Spring (an early summer?) has been here and I hope fine weather continues though a taste of winter has returned most recently. However I will let you know that by the Billy King method of temperature measurement it has been probably the mildest winter (in terms of least dips to sub-zero temperatures) in thirty years. What is my scientific method? We have two outside taps which, rather stupidly in terms of protection from the frost, come out of the ground outside rather than through the wall of the house – this means the pipes are exposed to the elements. Now I have the pipes double lagged with insulation but I also insulate around the taps in very cold weather, basically if it’s going to be below -3° Centigrade I ensure they are covered (I keep an eye on the forecast in risky weather). But I usually put this off until I need to do it. This winter there was only one night where the frost was likely to be that hard, and I just wrapped them up temporarily and took it off shortly afterwards. I haven’t needed to insulate the taps since. Highly scientific I know, but there you are, the first time in thirty years that I haven’t ended up with them properly insulated. Despite two winters with extremely cold periods (by Irish standards) in 2009-10 and 2010-11, it is getting milder.
Innovation in coping with climate change
I am interested in Bangladesh for a variety of reasons though I have never travelled there. The very first public demonstration I organised was for Bangladeshi independence – so you might work out how ancient I am from that, though I hasten to add I was young at the time. [You may be an old fogey but then you were a young fogey – Ed.] I have been aware for some time of Bangladeshi work to adapt to the reality of climate change and rising sea levels in a country which is one of the most vulnerable of all (and already has 160 million people with a population density almost three times that of the Netherlands). The April 2012 issue of New Internationalist looks at how Bangladesh is facing up to climate change and its makes a fascinating picture.
The really scary news is that with 10% of Bangladesh hardly one metre above sea level, two thirds is below five metres in height. And sea levels are rising 3mm on average but up to 7.8 mm a year on Bangladesh’s coastline. One million hectares of a total of 2.8 million hectares of cultivatable land has already been contaminated by salt. That gives little if any room to manoeuvre. A poor and already densely populated country cannot afford to lose land.
But Bangladeshis are working hard to try to overcome these obstacles through research into growing plants in salty conditions, through back-breaking hard work such as literally raising land by adding silt from rivers or putting buildings on plinths to withstand floods, and even floating schools. But there are millions and millions of people literally living on the edge. Bangladesh has only received $18 million in climate adaptation grants. The New Internationalist concludes that Bangladesh is bursting with expertise and ideas but the parts have not all been fitted together. The Bangladeshi people are working with the odds stacked up very high against them.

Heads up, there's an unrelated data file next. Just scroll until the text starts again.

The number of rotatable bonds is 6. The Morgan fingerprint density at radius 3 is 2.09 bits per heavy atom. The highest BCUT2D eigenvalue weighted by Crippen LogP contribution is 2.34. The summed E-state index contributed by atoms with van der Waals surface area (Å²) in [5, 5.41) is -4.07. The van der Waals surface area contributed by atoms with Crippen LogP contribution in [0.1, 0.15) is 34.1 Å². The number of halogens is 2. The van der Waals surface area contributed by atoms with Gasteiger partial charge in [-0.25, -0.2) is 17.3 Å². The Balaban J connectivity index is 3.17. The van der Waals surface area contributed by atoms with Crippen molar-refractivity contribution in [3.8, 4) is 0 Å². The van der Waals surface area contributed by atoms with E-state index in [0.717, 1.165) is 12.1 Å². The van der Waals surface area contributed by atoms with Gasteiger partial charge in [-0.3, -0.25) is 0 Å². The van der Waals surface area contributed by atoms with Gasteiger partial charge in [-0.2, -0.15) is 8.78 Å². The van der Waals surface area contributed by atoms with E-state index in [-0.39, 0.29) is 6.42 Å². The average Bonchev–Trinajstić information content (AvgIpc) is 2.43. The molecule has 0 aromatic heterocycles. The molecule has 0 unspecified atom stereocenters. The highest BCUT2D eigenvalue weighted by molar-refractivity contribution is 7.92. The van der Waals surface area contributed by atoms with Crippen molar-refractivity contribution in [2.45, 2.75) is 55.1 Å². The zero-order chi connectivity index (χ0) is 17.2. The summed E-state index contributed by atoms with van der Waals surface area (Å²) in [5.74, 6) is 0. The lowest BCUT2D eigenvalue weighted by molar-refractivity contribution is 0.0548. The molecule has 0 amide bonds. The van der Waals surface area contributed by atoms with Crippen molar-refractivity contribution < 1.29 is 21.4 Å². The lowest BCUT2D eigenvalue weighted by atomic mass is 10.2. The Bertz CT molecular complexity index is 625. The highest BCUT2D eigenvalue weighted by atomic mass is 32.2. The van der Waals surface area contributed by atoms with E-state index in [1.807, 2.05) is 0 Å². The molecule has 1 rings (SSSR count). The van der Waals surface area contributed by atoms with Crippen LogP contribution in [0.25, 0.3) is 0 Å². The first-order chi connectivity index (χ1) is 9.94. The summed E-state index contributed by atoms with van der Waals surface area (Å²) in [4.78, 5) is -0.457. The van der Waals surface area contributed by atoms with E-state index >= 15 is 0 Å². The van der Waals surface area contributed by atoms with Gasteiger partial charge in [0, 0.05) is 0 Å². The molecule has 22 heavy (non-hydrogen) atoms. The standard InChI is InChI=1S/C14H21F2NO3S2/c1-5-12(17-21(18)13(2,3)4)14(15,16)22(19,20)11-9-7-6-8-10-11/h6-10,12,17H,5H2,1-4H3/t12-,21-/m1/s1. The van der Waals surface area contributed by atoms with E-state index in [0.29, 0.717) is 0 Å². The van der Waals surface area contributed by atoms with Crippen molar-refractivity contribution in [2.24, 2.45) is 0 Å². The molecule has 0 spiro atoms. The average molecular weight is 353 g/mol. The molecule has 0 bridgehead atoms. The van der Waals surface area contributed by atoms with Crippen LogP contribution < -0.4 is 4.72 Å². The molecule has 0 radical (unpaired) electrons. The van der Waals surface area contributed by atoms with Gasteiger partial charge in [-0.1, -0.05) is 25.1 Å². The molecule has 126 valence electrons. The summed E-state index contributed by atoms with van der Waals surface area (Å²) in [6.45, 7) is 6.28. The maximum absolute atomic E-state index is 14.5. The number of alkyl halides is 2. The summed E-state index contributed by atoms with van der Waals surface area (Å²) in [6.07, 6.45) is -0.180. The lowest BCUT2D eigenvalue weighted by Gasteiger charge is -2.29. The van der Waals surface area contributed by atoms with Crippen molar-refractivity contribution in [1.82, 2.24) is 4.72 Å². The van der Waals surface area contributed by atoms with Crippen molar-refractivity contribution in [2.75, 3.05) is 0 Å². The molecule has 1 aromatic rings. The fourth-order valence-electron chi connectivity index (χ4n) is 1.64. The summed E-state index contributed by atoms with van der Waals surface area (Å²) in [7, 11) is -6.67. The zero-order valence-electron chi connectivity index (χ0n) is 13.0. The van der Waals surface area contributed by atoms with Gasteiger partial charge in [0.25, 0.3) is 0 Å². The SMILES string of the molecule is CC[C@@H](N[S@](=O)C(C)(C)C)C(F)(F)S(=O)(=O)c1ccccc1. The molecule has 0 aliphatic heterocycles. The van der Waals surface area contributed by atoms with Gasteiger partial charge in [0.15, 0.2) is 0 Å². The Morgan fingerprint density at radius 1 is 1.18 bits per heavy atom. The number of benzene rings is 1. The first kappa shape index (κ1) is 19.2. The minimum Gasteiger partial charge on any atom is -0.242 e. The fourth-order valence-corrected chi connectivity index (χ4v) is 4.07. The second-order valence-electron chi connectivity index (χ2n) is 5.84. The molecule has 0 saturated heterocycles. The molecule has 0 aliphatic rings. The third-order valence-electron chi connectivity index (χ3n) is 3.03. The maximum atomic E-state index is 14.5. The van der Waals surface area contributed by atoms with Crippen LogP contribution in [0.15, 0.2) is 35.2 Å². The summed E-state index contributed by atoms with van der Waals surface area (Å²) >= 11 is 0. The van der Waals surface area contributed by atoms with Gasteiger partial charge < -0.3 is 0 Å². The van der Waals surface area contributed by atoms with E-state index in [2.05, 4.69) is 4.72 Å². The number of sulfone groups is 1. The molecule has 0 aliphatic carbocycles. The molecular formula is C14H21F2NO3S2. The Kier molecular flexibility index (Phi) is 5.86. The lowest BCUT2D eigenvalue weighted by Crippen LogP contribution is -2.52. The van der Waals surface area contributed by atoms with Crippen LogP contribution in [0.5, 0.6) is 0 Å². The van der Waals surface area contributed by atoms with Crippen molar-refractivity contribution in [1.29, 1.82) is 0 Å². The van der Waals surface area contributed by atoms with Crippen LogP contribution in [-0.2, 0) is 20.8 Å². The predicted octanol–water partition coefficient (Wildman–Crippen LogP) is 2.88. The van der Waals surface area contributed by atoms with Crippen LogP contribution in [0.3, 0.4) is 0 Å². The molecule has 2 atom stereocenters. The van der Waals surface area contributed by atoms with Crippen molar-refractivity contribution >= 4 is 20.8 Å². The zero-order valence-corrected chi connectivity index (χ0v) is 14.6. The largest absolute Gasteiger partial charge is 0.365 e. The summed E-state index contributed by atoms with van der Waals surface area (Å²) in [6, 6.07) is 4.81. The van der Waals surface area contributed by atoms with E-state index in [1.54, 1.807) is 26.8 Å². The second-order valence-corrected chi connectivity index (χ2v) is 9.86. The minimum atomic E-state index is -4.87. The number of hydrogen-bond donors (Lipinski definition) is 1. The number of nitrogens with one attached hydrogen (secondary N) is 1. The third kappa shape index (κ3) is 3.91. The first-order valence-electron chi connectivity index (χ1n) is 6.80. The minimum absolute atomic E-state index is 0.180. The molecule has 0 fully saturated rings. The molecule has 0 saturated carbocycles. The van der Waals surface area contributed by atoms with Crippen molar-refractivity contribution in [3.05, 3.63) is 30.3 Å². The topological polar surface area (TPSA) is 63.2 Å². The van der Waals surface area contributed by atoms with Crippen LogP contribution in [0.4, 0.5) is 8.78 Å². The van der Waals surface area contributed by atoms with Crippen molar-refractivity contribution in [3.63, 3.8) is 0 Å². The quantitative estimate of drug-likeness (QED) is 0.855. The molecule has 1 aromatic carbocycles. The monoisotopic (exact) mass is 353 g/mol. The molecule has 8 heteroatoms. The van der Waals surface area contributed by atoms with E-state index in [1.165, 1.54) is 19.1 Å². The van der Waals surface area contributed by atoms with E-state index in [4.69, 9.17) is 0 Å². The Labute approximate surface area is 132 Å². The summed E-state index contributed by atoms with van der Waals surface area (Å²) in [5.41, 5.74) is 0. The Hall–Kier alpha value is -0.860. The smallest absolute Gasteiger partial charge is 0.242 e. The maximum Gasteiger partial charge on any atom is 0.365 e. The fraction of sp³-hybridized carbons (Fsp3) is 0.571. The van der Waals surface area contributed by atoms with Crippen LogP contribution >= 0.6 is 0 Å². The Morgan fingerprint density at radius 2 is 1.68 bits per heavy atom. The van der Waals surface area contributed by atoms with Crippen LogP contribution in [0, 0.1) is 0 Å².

Oh, and who is responsible for the plight of the Bangladeshis in all this? Oh, yes, it’s us, the rich west with our carbon habit. Their carbon footprint? A tiny, by proportion, 0.3 tonnes per person. The title of the feature in the New Internationalist on Bangladesh might at first seem dramatic – “Adapt or die” – but it is actually a statement of fact regarding communities and people in the area.
At a time when schoolmates in my politics A Level class [and that must have been a long, long, long time ago – Ed] [Dinosaurs ruled the earth – Billy] were writing essays praising the constitutional monarchy which exists in the UK, just like the line the textbooks took, I was arguing against monarchy and for republicanism in my essay on the topic. This was ‘somewhere in Norn Iron’. Now obviously the ‘r’ word had and has certain connotations in the North but the point I was arguing was mainly about the system of government. I haven’t substantially changed my tune in the period since then.
Why? Well, while the British monarchy may be generally a cohesive element in society in the UK this is not universally true and certainly not in Northern Ireland. But insofar as it is a cohesive element it is so for a hereditary, classist, ‘tug your forelock’, trust the system to deliver (it will deliver rubbish), kind of way. In one way it is an anodyne pinnacle of the government system. In another it symbolises all that is wrong with the divisive and class structure of society while packaged in fancy glitter and a sense of noblesse oblige.
Don’t get me wrong. Queen Elizabeth is obviously hard working and dedicated and less likely to put a foot (or toe or other body parts) wrong than her husband, Prince Philip, or other members of the family such as Prince Andrew, some of whom are clearly exceedingly right wing. The Queen has had the skill to relate, usually superficially, to a wide range of people in what they may experience as a meaningful way while presumably at times being bored out of her mind. She is also better at hiding her own politics than some members of her family, and may be a perfectly admirable woman, who is still going at an advanced age. But this is not the point.
The monarchy is not just the pinnacle of the state system but also the military system – just look at their ridiculous military uniforms when they don them with all the positions they hold and medals. Allegiance to the monarch is considered important when it is, in terms of straight political power, almost powerless. The power rests in the symbol, pulling allegiance to aspects of the state – its military escapades, its right wing policies, its currently increasing divisiveness under a radical right wing government composed mainly of millionaires – which deserve castigation, not subservience.